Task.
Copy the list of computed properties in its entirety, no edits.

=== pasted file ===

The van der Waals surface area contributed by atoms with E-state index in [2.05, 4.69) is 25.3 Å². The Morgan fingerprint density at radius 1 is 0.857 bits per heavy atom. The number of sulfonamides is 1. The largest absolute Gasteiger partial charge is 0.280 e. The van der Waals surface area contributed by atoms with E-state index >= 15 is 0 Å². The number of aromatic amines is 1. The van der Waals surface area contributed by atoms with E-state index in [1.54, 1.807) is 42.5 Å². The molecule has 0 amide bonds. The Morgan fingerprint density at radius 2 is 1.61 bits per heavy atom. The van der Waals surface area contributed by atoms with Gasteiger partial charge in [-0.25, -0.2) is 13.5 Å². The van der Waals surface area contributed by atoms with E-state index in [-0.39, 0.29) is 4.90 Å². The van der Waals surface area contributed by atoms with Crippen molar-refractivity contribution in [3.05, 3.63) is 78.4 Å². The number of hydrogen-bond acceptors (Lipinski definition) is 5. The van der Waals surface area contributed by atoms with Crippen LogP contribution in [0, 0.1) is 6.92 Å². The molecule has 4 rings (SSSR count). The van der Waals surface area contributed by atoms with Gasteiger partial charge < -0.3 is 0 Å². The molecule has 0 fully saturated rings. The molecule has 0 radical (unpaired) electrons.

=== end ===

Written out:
The van der Waals surface area contributed by atoms with E-state index in [2.05, 4.69) is 25.3 Å². The Morgan fingerprint density at radius 1 is 0.857 bits per heavy atom. The number of sulfonamides is 1. The largest absolute Gasteiger partial charge is 0.280 e. The van der Waals surface area contributed by atoms with E-state index >= 15 is 0 Å². The number of aromatic amines is 1. The van der Waals surface area contributed by atoms with E-state index in [1.54, 1.807) is 42.5 Å². The molecule has 0 amide bonds. The Morgan fingerprint density at radius 2 is 1.61 bits per heavy atom. The van der Waals surface area contributed by atoms with Gasteiger partial charge in [-0.25, -0.2) is 13.5 Å². The van der Waals surface area contributed by atoms with E-state index in [-0.39, 0.29) is 4.90 Å². The van der Waals surface area contributed by atoms with Crippen molar-refractivity contribution in [3.05, 3.63) is 78.4 Å². The number of hydrogen-bond acceptors (Lipinski definition) is 5. The van der Waals surface area contributed by atoms with Crippen LogP contribution in [0, 0.1) is 6.92 Å². The molecule has 4 rings (SSSR count). The van der Waals surface area contributed by atoms with Gasteiger partial charge < -0.3 is 0 Å². The molecule has 0 fully saturated rings. The molecule has 0 radical (unpaired) electrons.